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Personal Support and Community Resources


Suicide prevention starts with recognizing the warning signs and taking them seriously.  Do everything in your power to get a suicidal person the help the person needs: call a crisis line for advice and referrals, encourage the person to see a mental health professional, help locate a treatment facility, or take them to a doctor's appointment.  According to CASP (The California Association of School Psychologists) the possible symptoms of at-risk youth for suicide include:

§ An indication that there have been previous attempts at suicide.

§ Plans or attempts to secure a means for suicide.

§ Thinking or talking about suicide.

§ Scratching, cutting or marking the body.

§ Risk-taking behavior, such as running into traffic, jumping from heights, running away or general and unusual rebelliousness.

§ Withdrawal from friends, and family and regular activities.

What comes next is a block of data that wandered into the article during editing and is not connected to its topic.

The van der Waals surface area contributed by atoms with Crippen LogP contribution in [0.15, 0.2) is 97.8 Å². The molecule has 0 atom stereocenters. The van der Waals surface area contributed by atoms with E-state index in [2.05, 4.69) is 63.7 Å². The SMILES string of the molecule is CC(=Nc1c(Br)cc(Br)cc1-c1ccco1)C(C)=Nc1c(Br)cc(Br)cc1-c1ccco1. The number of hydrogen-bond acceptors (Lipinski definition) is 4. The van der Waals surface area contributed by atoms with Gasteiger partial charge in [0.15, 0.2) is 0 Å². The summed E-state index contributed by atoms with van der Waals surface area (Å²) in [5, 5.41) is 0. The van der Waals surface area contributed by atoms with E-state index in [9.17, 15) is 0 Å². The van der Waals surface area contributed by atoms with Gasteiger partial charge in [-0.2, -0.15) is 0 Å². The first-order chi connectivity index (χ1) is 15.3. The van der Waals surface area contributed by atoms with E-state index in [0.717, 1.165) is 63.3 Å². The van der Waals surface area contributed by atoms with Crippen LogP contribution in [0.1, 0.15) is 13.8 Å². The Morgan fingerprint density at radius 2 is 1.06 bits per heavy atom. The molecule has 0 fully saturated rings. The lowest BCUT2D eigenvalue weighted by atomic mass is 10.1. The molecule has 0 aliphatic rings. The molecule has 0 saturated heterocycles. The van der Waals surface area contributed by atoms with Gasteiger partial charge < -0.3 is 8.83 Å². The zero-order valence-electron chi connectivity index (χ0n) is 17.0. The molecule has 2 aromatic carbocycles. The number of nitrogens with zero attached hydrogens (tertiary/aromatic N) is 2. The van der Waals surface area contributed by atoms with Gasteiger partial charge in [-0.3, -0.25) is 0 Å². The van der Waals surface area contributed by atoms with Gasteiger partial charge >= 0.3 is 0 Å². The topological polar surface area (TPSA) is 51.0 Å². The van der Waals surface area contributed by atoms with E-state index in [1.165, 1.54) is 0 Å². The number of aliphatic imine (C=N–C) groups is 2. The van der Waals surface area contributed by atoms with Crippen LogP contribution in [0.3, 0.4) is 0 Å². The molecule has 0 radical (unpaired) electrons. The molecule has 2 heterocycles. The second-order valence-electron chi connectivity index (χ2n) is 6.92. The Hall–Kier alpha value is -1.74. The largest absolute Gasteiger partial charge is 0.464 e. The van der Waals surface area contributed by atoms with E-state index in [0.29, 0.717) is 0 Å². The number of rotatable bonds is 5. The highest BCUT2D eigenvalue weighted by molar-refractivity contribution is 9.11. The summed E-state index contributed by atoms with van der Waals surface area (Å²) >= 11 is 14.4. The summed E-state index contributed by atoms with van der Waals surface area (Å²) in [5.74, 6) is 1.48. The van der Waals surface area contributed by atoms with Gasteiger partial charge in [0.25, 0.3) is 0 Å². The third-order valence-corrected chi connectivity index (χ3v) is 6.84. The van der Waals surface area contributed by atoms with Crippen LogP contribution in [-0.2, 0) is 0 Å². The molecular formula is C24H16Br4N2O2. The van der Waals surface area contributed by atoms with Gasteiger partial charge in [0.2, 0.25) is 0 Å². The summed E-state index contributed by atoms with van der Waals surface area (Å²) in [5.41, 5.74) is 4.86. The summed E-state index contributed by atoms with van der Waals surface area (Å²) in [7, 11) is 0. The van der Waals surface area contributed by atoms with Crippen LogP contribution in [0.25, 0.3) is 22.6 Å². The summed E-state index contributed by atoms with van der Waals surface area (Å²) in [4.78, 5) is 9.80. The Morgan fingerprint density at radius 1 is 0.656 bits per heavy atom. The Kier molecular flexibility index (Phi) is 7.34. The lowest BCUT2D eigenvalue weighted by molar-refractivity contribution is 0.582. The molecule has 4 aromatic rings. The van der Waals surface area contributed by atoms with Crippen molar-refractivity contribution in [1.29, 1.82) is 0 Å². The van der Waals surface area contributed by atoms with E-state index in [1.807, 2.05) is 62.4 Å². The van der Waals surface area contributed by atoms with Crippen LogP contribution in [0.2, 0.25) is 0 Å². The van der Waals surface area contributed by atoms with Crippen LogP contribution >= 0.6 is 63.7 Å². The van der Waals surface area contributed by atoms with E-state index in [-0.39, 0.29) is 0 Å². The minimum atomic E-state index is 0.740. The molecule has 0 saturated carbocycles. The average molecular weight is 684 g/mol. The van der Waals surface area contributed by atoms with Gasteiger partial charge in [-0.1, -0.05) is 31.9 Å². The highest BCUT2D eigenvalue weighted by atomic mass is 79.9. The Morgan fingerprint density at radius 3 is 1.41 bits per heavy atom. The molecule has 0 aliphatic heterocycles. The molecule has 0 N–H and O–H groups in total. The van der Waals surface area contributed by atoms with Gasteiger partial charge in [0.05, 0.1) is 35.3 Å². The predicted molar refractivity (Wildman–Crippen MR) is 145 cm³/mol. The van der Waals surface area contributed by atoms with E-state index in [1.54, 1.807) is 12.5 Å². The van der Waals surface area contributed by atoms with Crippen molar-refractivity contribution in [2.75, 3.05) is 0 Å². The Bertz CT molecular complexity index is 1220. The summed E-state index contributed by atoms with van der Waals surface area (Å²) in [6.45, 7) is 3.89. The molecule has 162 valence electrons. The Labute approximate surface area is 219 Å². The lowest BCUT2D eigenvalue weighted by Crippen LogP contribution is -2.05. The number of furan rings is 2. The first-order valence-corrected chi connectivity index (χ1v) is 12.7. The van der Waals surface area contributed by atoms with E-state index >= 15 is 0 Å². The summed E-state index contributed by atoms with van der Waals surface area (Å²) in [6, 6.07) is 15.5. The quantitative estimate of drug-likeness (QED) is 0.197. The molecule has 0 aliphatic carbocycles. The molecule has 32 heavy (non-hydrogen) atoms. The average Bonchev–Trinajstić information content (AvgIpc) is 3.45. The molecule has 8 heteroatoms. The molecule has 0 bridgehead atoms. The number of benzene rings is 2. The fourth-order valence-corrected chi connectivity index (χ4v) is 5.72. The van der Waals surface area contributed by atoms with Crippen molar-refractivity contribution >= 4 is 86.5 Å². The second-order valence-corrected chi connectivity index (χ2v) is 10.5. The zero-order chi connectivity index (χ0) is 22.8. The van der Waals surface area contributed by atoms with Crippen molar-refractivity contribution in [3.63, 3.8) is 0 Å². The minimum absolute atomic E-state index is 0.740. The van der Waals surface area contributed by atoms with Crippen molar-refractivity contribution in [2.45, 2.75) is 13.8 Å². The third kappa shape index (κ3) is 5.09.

§ Drug and alcohol use.

§ Unusual neglect of personal appearance.

§ Marked personality change.

§ Persistent boredom, difficulty concentrating, or a decline in the quality of schoolwork.

§ Frequent complaints about physical symptoms, often related to emotions, such as stomachaches, headaches, fatigue, etc.

§ Loss of interest in pleasurable activities.

§ Not tolerating praise or rewards.

A teenager who is planning to commit suicide may also:

§ Complain of being "rotten inside."

§ Give verbal hints with statements such as: "I won't be a problem for you much longer," "Nothing matters," "It's no use," "I won't see you again."

§ Put their affairs in order -- for example, give away favorite possessions, clean their room, throw away important belongings, etc.

§ Become suddenly cheerful after a period of depression.


If you are feeling suicidal right now of if you are concerned about someone, please call for help!  

Contact the National Suicide Prevention Hotline at 1-800-273-8255.

Other resources: